For some students—especially those studying things like pre-med or engineering—a career path typically has very logical next steps after graduating college.
But for others, the job search requires a little more legwork to translate that degree, whether it’s a master’s or undergraduate, into employment that leads to a fulfilling career.
“What you learn in school is rarely what you do in work. You don’t really become a philosopher if you studied philosophy,” says Kristen Hamilton, CEO of Koru, a platform that combines job-training technology with real-life boot camps for college students and recent graduates.
She says the gap between education and employment is widening in today’s job market as employers are searching for innovators, rather than simply workers.
The good news is that many college graduates have all the skills they need to be successful — but the trick is packaging them in the right way to potential employers.
We wanted to know more about how to translate college smarts into ‘innovator’ smarts to land a great job after graduation. We asked Kristen to share some of the insights from Koru’s training program.
Demonstrate Your Skill Set to Future Employers
Perhaps the most important thing job seekers can do to translate school life into workplace vocabulary. That means if you were a captain of a team sport you need to package that experience into workplace skills that mean something in the workplace. Show, for example, how you engaged your team around a rule change or another challenge.
“It’s not useful to just show that you were captain of the lacrosse team,” says Kristen. “Show how you were able to engage different parties, collaborate, be part of the team, have ownership, or use data to make a decision.”
“From the employer point of view, you need to perform from day one,” she says.
What Career is Right for Me? You Don’t Have to Know Yet
Kristen says for recent college graduates, the very first step of the job-seeking process has nothing to do with sending resumes. It’s all about discovery. That means researching different fields and asking questions like “What’s a day in the life like on the job?” “What are the important job skills for this position/company?” Then, once you have answered some of those questions, commit to a direction.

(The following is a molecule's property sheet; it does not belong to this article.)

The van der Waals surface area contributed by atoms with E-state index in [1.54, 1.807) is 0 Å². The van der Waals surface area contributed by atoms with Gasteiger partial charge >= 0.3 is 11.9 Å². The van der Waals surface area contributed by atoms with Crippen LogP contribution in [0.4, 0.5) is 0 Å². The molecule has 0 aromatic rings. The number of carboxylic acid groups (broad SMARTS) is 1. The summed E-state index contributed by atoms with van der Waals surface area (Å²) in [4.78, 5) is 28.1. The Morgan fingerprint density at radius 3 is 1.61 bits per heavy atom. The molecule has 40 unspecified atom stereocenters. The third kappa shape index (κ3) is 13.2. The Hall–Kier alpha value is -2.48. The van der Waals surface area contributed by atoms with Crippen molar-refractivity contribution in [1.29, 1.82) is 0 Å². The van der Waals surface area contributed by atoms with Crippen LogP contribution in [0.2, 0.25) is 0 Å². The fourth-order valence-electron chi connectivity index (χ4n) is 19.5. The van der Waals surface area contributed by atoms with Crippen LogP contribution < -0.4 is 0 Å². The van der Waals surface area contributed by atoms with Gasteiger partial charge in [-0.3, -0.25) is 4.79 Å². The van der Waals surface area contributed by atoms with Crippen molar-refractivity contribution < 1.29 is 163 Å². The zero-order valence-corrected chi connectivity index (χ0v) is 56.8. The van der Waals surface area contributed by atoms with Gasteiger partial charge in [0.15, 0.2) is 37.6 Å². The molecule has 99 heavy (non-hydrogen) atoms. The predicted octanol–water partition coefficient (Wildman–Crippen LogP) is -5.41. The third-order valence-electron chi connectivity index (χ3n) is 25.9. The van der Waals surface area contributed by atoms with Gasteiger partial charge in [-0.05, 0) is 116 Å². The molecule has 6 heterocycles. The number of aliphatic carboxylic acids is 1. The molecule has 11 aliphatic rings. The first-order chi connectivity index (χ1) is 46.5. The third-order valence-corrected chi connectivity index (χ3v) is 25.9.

“Just get to 51% certain you want to pursue a path,” she says. Why? The goal is to start working in a position that helps get on you on a career path, which you can always change.
She notes that more than half of new college grads are under- or unemployed, which not only delays getting into a career–it also means extending student loans or not being able to refinance at a lower rate.
“It’s really expensive to go to school and not earn enough to pay back that debt.”
“It’s really expensive to go to school and not earn enough to pay back that debt,” she says. “That’s the job-seeker challenge.”
What is the Return on Investment of a Graduate Degree?
Graduate school can be a great idea — if you know why you are going. Kristen says undergraduates too often say “I am going to go to grad school” as a fallback plan because they don’t know what their other choices are.
However, she offers a reality check on graduate school and how that degree enhances job and earnings prospects.
“Unless you’re going to a top business school, it’s hard to differentiate [yourself] if you get an MBA,” she says. “You’re still not getting real-life experience in an applied context. That’s one of the challenges with grad school.”
If you are considering graduate school, make sure you research whether or not you really need to go. Sometimes, the return on investment (ROI) of graduate school doesn’t financially justify the decision.
If you decide that earning a graduate degree is a path you want to pursue, be strategic about your decision. Choose a school with a reputable program and research the cost of attendance. Research ways to make graduate school affordable with scholarships, grant programs and borrow student loans that offer greater repayment flexibility.
Does Your College Major Matter? Not Really
While looking for your first job, take a quick look through titles and you’ll see that very few have ones that correlate with the name of a college major or concentration.
A sticking point for recent graduates, Kristen says, is staying overly focused on what they have studied for their degree. For example, just because you studied psychology doesn’t mean you’ll work in psychology.
“Again, that’s a challenge with graduate school. A lot of master’s degrees are not connected directly to your work,” Kristen says.
Want to Find a Job After College? Start Networking
If you have had the experience of sending off a resume — maybe dozens of resumes — and then not getting a job interview, here’s some reassurance: It’s probably not you. Automated job boards are an abyss.
“There is no shortage of candidates,” says Kristen, “but there is a resume black hole. Employers get so many applications and they don’t have a signal for quality. They can’t really draw out the best candidates and they all start looking the same.”
For job seekers, that means finding new ways to make contact — whether that’s through networking events or job-placement services, find more sophisticated ways to showcase the skills you learned in school.
“It’s actually not companies who give people jobs, it’s people, networks, and connections,” says Kristen.